When we decided to go on this trip, I put Myanmar, which used to be called Burma, up at the top of the list. I had a feeling that it would be the Cuba of Southeast Asia, for good or ill, unsullied by outside forces. And for good or ill, it is.
We were joined at the Bangkok airport by our dear friends Chris and Marianne for the trip to Yangon (which used to be called Rangoon). We stayed at a guest house called Bamboo Place Yangon, which is run by a woman named Nwezin, who may be the face of the Burmese revival. She was extremely hard-working, infinitely friendly, and she’s making a go of her new venture. It can’t be easy. For one thing, her family lives on the premises, which is a lovely colonial-era building, but it appears that most of the rooms are set aside for the guests. One evening I wandered through the front room (where the guests hang out during the day) and found her young daughters spread out on the floor under a mosquito net, hunkered down for the night. Other relatives appeared to be bivoaking in the hallway. Can you imagine waiting for a bunch of foreigners to get out of your sleeping area before being able to go to sleep? Me neither.
In the face of these challenges, the service was gracious and amazingly accommodating. One night we didn’t feel like going out, so Nwezin prepared a traditional Burmese dinner for us, which included a deeply satisfying chicken curry, some fried noodles, watercress salad, sautéed green beans, and a lovely clear soup of some kind. The meal came to ten dollars for the four of us. For breakfast, which was included, you could have eggs and toast or a traditional breakfast of spicy noodles from the Shan region. In my twilight years, when what’s left of my mind turns to paste, I will still remember these noodles. I attempted to extract the recipe from our hostess, but the best she could offer was that I should fry some chicken in onion, and add spices, noodles, and soy sauce. Oh, well. This is what the internet is for.
Yangon is a fascinating place. Myanmar was a longtime British colony, with Yangon as one of its major cities. As often happens, the colonizers built buildings that reminded them of home, whether or not those they’re particularly suited to the climate. Many of these buildings are still standing, if only barely. Some look like they’re being held together by mold and mildew. Others are starting to be rehabilitated and are being turned into, among other things, art galleries and hipster bars. One night, Chris, Marianne, Janine and I did a four-part Yangon happy hour pub crawl, where the evening’s bar tab for four people might have topped out at about sixty bucks. Take THAT, Brooklyn.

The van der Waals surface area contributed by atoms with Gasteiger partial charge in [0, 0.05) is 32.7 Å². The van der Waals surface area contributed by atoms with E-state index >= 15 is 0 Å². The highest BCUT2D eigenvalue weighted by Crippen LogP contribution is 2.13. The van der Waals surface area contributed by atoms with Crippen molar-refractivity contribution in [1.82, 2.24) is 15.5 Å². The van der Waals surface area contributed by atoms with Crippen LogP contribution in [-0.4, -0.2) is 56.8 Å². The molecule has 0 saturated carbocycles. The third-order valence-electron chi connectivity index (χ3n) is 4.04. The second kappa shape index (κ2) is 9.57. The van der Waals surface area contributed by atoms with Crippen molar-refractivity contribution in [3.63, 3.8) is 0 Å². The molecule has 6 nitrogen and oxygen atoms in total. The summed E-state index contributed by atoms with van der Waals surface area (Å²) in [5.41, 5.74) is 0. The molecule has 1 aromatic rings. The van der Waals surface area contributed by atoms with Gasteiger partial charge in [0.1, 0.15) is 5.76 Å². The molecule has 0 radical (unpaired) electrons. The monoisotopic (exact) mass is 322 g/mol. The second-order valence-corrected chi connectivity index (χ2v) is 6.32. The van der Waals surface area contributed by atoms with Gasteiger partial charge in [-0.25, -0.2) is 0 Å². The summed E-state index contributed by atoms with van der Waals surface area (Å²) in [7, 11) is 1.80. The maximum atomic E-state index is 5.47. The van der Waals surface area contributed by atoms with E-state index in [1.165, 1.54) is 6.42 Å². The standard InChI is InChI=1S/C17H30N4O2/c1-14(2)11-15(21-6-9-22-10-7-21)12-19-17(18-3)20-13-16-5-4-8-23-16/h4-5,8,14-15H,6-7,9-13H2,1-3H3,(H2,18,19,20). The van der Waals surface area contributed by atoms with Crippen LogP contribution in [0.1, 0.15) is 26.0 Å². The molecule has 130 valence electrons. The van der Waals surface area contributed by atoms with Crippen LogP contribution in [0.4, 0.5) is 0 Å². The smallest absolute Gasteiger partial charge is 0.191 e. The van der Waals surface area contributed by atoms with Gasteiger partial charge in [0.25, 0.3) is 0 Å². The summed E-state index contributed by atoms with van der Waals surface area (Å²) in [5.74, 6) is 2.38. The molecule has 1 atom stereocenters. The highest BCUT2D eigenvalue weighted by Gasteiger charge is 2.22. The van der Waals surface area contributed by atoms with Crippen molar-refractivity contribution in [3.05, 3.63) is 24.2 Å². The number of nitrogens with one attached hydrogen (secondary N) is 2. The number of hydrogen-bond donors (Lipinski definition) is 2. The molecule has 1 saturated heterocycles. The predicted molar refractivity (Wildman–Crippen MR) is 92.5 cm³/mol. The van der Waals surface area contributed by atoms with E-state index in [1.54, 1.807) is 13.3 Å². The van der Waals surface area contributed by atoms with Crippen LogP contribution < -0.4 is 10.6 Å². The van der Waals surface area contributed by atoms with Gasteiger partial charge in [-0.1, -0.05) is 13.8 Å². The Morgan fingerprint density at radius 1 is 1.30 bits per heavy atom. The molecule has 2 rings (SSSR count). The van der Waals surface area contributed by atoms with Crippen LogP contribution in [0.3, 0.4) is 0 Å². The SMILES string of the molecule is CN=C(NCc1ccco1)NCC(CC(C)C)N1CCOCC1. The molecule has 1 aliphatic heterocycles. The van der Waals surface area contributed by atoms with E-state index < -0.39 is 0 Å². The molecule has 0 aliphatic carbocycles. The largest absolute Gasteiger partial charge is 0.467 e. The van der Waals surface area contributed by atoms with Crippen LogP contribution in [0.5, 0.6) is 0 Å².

I love tourist attractions for the catastrophically lazy traveler. This is why I love the hop on hop off buses that wend their way through most major cities. For twenty bucks or so, you get on some relatively nice open top double decker bus and you drive past most of the sights worth seeing. It’s not cheap, but it’s remarkably efficient. You get a lay of the land and you can pretend that you saw a city. Oh, and you don’t have to move a muscle. It’s like the choo choo train that circles Disneyland. It’s fun and it’s efficient and I refuse to apologize for my sloth.
The hop on, hop off bus has not made it to Yangon yet, thank goodness. (Neither, for that matter, has McDonald’s or Starbuck’s, but that won’t hold.) For one thing, it would never get anywhere. In the three or so years since Burma opened up to the west, one of the major changes has been the influx of cheap used cars from Japan. This has made driving in Yangon a challenge for three important reasons – 1) the city roads were not constructed with a lot of traffic in mind; 2) there are still very few traffic lights and other means to control how traffic moves; and 3) since very few people owned cars until now, nobody really knows how to drive. Can you imagine setting many thousands of student drivers out on the roads with no traffic lights? That’s what it’s like to drive in Yangon. We regularly came to an impasse at an unregulated intersection in which the cabdriver and some other driver would struggle to determine how to proceed. It was entertaining, if a little unnerving.
Thus, one of the great ways to take in the city is the Yangon Circular Railway.